Twitter Marks Milestone via bin Laden’s Death

TwitterTwitter said Monday that it recorded the highest sustained volume of messages in its history around the time of the announcement of Osama bin Laden’s death by the White House.

This time, though, Twitter didn’t just share the news, it was also an element of the story. Users around the world sent an average of 3,440 tweets per second from 10:45 p.m. EST, the time the major networks reported bin Laden’s death, to 1:30 a.m., about 45 minutes after the conclusion of President Barack Obama’s address to the nation.

“It’s hard to predict a tipping point at any moment in time, but I do think the death of Osama bin Laden will become another critical milestone in Twitter’s history, whatever that says about us as a culture,” said Susan Etlinger, an analyst with the Altimeter Group. “At least what’s clear is we are speaking collectively to each other in large enough numbers that we can very quickly assimilate and understand news in a way that hasn’t been possible before.”

Etlinger and others said the death of bin Laden and the reawakened memories of the Sept. 11, 2001, terrorist attacks were the story, not Twitter. But the two seemed impossible to separate from late Sunday through early Monday.

A 33-year-old Pakistani programmer named Sohaib Athar, taking a break from work in the city where U.S. commandos stormed bin Laden’s compound, became the self-described “guy who liveblogged the Osama raid without knowing it,” describing it on Twitter as it happened. A tweet reporting bin Laden’s death by the chief of staff for former Defense Secretary Donald Rumsfield ignited online buzz more than 20 minutes before the major networks had the story, leading to speculation that social media had once and for all eclipsed the mainstream media as a breaking news source.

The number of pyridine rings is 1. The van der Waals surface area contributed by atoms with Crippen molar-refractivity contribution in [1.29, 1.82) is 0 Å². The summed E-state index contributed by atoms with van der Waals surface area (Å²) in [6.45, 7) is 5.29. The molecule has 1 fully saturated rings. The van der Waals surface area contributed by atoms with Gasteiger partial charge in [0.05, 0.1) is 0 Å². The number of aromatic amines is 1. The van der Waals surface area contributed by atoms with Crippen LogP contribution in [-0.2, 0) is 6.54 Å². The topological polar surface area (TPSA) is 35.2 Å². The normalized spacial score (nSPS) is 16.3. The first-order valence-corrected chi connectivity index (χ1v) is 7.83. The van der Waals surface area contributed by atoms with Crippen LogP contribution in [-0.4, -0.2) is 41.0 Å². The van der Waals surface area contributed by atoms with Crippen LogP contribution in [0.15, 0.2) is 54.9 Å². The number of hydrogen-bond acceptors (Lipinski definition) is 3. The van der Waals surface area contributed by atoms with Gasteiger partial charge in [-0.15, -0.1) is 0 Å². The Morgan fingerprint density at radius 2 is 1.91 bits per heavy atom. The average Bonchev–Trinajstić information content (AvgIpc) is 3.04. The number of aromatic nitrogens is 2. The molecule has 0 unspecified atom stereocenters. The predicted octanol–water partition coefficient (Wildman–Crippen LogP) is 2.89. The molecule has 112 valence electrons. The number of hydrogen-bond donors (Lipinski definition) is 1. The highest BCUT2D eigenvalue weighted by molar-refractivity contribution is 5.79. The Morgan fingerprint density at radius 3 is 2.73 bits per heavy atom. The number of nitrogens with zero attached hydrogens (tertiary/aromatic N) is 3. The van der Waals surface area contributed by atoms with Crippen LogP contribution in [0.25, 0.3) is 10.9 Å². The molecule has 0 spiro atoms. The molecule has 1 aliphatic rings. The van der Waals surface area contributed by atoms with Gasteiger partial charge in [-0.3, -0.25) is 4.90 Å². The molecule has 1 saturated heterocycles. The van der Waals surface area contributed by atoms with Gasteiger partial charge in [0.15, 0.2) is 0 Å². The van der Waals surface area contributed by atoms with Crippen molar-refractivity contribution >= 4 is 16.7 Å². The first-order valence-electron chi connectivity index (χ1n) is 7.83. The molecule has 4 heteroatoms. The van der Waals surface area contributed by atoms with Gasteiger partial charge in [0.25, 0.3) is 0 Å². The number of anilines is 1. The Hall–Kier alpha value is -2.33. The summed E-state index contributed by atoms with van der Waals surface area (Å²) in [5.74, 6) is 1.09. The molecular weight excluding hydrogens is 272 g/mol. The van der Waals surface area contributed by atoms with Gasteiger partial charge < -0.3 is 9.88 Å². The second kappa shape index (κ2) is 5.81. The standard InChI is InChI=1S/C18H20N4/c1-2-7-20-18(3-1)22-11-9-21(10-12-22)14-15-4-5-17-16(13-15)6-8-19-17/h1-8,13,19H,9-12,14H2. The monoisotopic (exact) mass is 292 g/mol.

With analytics companies like San Francisco-based able to decode in real time the vast streams of tweets and Facebook posts coming from distinct countries around the world, Twitter provided an instant gauge for the different emotions people from Pakistan to France to the U.S. were feeling about the news.

“During the time of the 9/11 attack, reactions were obviously something that was presented by the news media,” said Jessica Gasthalter, head of business development for “Now we have the chance to see the reaction of people at that personal level as it’s happening.”

Within two hours of Obama’s announcement, the microblogging site was used to deliver malicious software, as scammers tweeted photos and videos that had been doctored to appear to show the corpse of the terrorist leader. In fact, clicking on those links would download malware to a user’s computer, said Michael Sutton, vice president of security research for Sunnyvale software security firm Zscaler. (Zscaler is following scams at

Twitter declined to comment Monday, with a spokesman saying the company wanted to stay out of spotlight of world events. The company did release data on the number of thoughts, rants, observations and memories of bin Laden’s death and Sept. 11 that boiled across Twitter from all corners of the planet late Sunday. (Even gallows humor was in the mix: The top retweet on Twitter according to, was from “@GhostOsama: Well, this sucks … I accidentally enabled location on my tweets.”)

Twitter said the peak of over 5,000 Tweets per second before Obama spoke and as he wrapped up his address to the nation were about 1,000 Tweets per second more than the peaks during the Royal wedding on Friday and during this year’s Super Bowl, but were still lower than the day of the Japanese earthquake and tsunami on March 11.

After Rumseld’s staffer Keith Urbahn disclosed Monday that his source of initial bin Laden rumor had been a “connected network TV news producer,” even Twitter co-founder Biz Stone weighed in to downplay the demise of the mainstream media at the hands of Twitter.

“Twitter Does Not Supplant Other Media, It Amplifies It,” Stone wrote, quoting a TechCrunch story. He did it on Twitter, of course.

Source: McClatchy-Tribune Information Services.